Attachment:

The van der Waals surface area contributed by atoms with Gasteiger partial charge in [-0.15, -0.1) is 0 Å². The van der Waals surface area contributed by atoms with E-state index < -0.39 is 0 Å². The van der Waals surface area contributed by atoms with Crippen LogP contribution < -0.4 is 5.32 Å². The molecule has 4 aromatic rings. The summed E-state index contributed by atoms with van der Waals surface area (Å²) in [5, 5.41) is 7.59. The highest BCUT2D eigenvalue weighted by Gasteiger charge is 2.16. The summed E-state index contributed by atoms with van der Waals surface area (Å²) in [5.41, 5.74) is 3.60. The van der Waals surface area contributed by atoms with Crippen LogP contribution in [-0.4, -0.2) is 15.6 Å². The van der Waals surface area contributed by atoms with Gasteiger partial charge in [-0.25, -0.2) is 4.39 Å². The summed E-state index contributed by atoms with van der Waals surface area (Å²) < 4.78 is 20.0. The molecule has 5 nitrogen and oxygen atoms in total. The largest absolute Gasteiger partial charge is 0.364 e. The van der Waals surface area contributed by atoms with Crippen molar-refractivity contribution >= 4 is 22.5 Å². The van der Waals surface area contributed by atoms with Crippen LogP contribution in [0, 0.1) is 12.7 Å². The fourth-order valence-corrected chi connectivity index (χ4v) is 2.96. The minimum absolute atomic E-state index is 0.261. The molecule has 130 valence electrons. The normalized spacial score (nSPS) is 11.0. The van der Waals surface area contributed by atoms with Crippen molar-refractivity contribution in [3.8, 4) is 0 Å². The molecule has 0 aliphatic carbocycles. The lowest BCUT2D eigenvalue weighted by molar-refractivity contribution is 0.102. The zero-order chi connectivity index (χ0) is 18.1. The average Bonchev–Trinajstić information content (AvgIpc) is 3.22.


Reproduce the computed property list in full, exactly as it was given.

The van der Waals surface area contributed by atoms with Gasteiger partial charge in [-0.15, -0.1) is 0 Å². The van der Waals surface area contributed by atoms with E-state index < -0.39 is 0 Å². The van der Waals surface area contributed by atoms with Crippen LogP contribution < -0.4 is 5.32 Å². The molecule has 4 aromatic rings. The summed E-state index contributed by atoms with van der Waals surface area (Å²) in [5, 5.41) is 7.59. The highest BCUT2D eigenvalue weighted by Gasteiger charge is 2.16. The summed E-state index contributed by atoms with van der Waals surface area (Å²) in [5.41, 5.74) is 3.60. The van der Waals surface area contributed by atoms with Crippen LogP contribution in [-0.4, -0.2) is 15.6 Å². The van der Waals surface area contributed by atoms with Gasteiger partial charge in [-0.25, -0.2) is 4.39 Å². The summed E-state index contributed by atoms with van der Waals surface area (Å²) < 4.78 is 20.0. The molecule has 5 nitrogen and oxygen atoms in total. The largest absolute Gasteiger partial charge is 0.364 e. The van der Waals surface area contributed by atoms with Crippen molar-refractivity contribution >= 4 is 22.5 Å². The van der Waals surface area contributed by atoms with Crippen LogP contribution in [0, 0.1) is 12.7 Å². The fourth-order valence-corrected chi connectivity index (χ4v) is 2.96. The minimum absolute atomic E-state index is 0.261. The molecule has 130 valence electrons. The normalized spacial score (nSPS) is 11.0. The van der Waals surface area contributed by atoms with Crippen molar-refractivity contribution in [3.8, 4) is 0 Å². The molecule has 0 aliphatic carbocycles. The lowest BCUT2D eigenvalue weighted by molar-refractivity contribution is 0.102. The zero-order chi connectivity index (χ0) is 18.1. The average Bonchev–Trinajstić information content (AvgIpc) is 3.22.